Prairie Style Design - It's Roots Run Deep
Different ages have seen different home styles. The architecture keeps changing and evolving. Before 1887, you would see a lot of European inspiration in American architecture. The houses were cluttered and overdone. The exterior boosted spires, towers, and even columns. The interior looked scattered, unkept, and box-like. There were small rooms designated for a specific function as music, parlour, or dining.
In 1887, Frank Lloyd Right created what is now called Prairie-style design. His homes took heavy inspiration from the Midwest landscape. His designs were based on bringing harmony between home and nature. He thought (and it is true) that your house should be designed in harmony with nature. This will, in turn, improve the well-being and overall health of the people living inside.
He wanted to make a living in the house fun and easy. The box-like rooms used to give a feeling of suffocation and confinement. To curb this feeling, he introduced the open floor plans. Prairie design focuses on spacious areas. One huge area is broken up into different spaces of use by changing either the décor or the height of the ceiling.
Walls do not restrict prairie interior design. You don't need walls to show that one room has ended and the other begins. There are a few must-have elements that make a home Prairie style. These are discussed below.
5 Characteristics of Prairie Style Home Design
1. Horizontal Lines
It is a well-known fact that lines play an important role in designing. How you use lines can define your style. In the Prairie home décor, horizontal lines are used. Not only lines, but the majority of the surfaces were also horizontal. If you compare it with the Art Deco design, you will see a major difference. Yes, it had vertical surfaces.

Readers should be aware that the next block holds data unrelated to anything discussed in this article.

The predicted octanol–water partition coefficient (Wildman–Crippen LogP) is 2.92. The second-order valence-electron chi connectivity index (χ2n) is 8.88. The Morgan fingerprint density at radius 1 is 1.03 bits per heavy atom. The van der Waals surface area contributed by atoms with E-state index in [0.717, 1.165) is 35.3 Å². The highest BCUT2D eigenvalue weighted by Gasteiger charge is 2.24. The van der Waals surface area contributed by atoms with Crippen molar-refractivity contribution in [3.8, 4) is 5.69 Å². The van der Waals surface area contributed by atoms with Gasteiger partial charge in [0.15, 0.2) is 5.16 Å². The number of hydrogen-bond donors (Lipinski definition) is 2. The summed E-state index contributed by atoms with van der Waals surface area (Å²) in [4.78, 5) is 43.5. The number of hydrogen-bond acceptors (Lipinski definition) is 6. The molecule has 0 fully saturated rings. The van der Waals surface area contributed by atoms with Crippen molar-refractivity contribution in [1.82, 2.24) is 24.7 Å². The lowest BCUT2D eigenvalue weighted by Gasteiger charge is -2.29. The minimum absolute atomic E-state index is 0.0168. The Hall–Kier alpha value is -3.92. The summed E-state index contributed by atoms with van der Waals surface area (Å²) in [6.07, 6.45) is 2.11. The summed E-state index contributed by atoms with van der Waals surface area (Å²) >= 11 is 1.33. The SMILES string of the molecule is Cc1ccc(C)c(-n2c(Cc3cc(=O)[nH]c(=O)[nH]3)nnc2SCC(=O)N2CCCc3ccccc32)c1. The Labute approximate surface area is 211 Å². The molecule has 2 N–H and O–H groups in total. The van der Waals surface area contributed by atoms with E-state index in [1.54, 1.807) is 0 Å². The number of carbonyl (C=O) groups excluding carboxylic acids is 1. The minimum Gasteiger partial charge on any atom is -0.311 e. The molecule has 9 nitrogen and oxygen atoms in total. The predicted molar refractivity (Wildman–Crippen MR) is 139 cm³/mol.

This does not mean no vertical surfaces can be used. They are not just made the center of attention, e.g. gutter downspouts were well-hidden. Roofs were horizontal, flat, and long.
Simple and clean woodwork is incorporated as the key concept behind the Prairie décor are natural elements. It is kept simple, and natural woodwork is incorporated. Smooth wood bands are included to see and admire the woodwork and wood grain.
This design style incorporates a lot of art glass and hand-wrought woodwork to bring it close to nature. Focus is on delicate and intricate designs which speak up for themselves. Built-in art on furniture allows toning down the grandeur of the house a little.
4. Open House
Unlike the other design movements of its time, the Prairie style emphasizes open spaces a lot. Mostly the first story is open and does not have a lot of rooms. Only the kitchen is on one side and hidden. The dining and living room are together, and it seems like one big room. Change of furniture or the décor separates the rooms from each other.
5. Style Flow
A unique Prairie interior design is the style flow. Usually, houses are made from outside to inside, or the interior and exterior are not dependent on each other. In this design, the flow of design moves from interior to exterior. The exterior seems a continuity of the interior, and you can see the same style statement in both.
Prairie home design was a revolution in the interior design industry. It was the first architectural design that incorporated modern ideas, nature, and function. The focus was on keeping it simple in design and as close to nature as possible. Functionality was another key element. This was why these homes are still seen all across the globe!